24 Kasım 2011 Perşembe

John HANNA ve a story of ego and influence on the high seas.

Apalachicola Times Online  
 April 7, 2005

Sponge Boats and Sailing Yachts
Demo George, John Hanna and the Making of the Tahiti Ketch
 by Despina Williams
Star Staff Writer

It’s a story of ego and influence on the high seas.

Two boat builders, one a famed Dunedin yacht designer, the other, a Greek-born fisherman, cross paths, and one makes sailing history.

Demo George’s double-ended sponge boats inspire the design of John Hanna’s Tahiti ketch sailing cruiser.

George lives a life of quiet anonymity in Apalachicola while Hanna and his ketch cause a stir throughout the world.

And then the controversy begins.

Accused of merely copying the form of the sponge boat in his Tahiti design, Hanna fires off letter after letter in a prestigious boating magazine, fiercely resisting any association with “those gosh awful tubs.”

The story of the Tahiti ketch is the story of the clash between the old world and the new, of classic design and novel invention.

It is the story of Demo George and John Hanna.

The Unsinkable John Hanna
Born in Galveston, Tex., on Oct. 12, 1889, John Griffin Hanna began his life struggling with twin handicaps.

As a boy, Hanna contracted scarlet fever, a serious disease about which little was known at the time. The scarlet fever ravaged Hanna’s body and left him in a coma for several days.

When Hanna awakened, his family was shocked to learn that the infection had spread to his ears, and rendered him deaf.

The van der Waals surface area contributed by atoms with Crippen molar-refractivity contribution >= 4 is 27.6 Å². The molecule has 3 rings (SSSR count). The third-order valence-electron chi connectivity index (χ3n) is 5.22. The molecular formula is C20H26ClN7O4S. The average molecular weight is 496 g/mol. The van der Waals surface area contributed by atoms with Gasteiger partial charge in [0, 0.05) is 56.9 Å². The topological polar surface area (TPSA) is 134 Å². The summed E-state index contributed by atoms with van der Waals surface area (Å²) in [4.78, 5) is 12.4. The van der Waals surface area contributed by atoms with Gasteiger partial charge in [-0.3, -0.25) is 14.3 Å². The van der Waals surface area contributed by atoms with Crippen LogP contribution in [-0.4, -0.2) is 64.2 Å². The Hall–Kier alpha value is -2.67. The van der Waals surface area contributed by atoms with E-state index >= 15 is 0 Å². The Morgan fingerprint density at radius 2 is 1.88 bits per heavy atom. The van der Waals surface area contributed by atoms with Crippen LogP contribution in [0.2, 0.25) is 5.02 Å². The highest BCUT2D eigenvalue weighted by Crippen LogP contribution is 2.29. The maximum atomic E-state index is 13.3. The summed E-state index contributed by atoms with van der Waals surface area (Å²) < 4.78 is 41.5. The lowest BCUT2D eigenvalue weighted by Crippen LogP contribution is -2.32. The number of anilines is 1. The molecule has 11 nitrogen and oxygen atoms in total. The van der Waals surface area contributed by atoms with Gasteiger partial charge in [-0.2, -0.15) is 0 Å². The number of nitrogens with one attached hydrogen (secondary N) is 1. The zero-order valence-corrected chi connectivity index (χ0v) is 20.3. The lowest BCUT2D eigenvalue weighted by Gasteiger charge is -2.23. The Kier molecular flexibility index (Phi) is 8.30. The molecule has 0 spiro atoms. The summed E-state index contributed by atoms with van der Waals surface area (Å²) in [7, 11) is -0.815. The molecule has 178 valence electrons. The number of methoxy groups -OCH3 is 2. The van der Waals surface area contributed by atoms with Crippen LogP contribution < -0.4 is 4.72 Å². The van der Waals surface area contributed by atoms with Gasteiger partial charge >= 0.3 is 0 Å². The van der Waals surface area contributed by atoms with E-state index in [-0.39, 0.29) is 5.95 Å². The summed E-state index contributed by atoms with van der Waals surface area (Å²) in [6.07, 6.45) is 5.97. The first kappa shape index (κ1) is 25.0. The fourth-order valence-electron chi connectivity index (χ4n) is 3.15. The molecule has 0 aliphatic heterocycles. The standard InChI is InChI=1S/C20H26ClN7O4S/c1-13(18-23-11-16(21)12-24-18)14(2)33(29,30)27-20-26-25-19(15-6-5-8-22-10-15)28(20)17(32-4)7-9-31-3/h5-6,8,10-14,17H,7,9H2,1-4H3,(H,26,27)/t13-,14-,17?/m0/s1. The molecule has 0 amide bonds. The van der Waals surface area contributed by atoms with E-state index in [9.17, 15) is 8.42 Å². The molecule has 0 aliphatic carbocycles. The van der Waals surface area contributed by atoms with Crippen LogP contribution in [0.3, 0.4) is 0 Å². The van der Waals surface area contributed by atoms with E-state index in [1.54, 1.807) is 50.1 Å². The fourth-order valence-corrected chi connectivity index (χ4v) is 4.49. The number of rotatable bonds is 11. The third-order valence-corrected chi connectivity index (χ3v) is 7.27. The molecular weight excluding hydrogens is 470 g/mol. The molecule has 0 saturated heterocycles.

Months later, tragedy struck again when, walking home from school and unable to hear the approach of the coming vehicle, Hanna was struck by a trolley, his right foot severed upon impact.

Possessed of a prodigious intellect and can-do spirit, Hanna bounced back quickly from the unforeseen events.

He adjusted to wearing a prosthetic limb and learned a rudimentary form of sign language, known then as the “finger alphabet.”

Hanna developed a passion for boats early in life, studying the vessels entering Galveston Bay, paying close attention to their lines and their behavior in the water.

Hanna learned woodworking by tinkering in his father’s shop, and channeled his talent for craftsmanship into a career as a boat designer.

Hanna’s first published design, for the Pelican, appeared in the April 25, 1919 edition of Motor Boat magazine.

His design career launched, Hanna settled in the small, coastal town of Dunedin, Fla. with his new wife, Dorothy Trask, at the start of the 1920s.
A Life-Changing Encounter

For any young boat designer in need of inspiration, the town of Tarpon Springs offered a harbor teeming with exotic sponge fishing boats.

Hanna’s daughter, Helen J. Brown, a 75-year-old resident of Goleta, Ca., remembered her father making the 12-mile trip from Dunedin to Tarpon Springs frequently, bringing back baklava for her and her siblings.

“He was going up there all the time,” Brown said.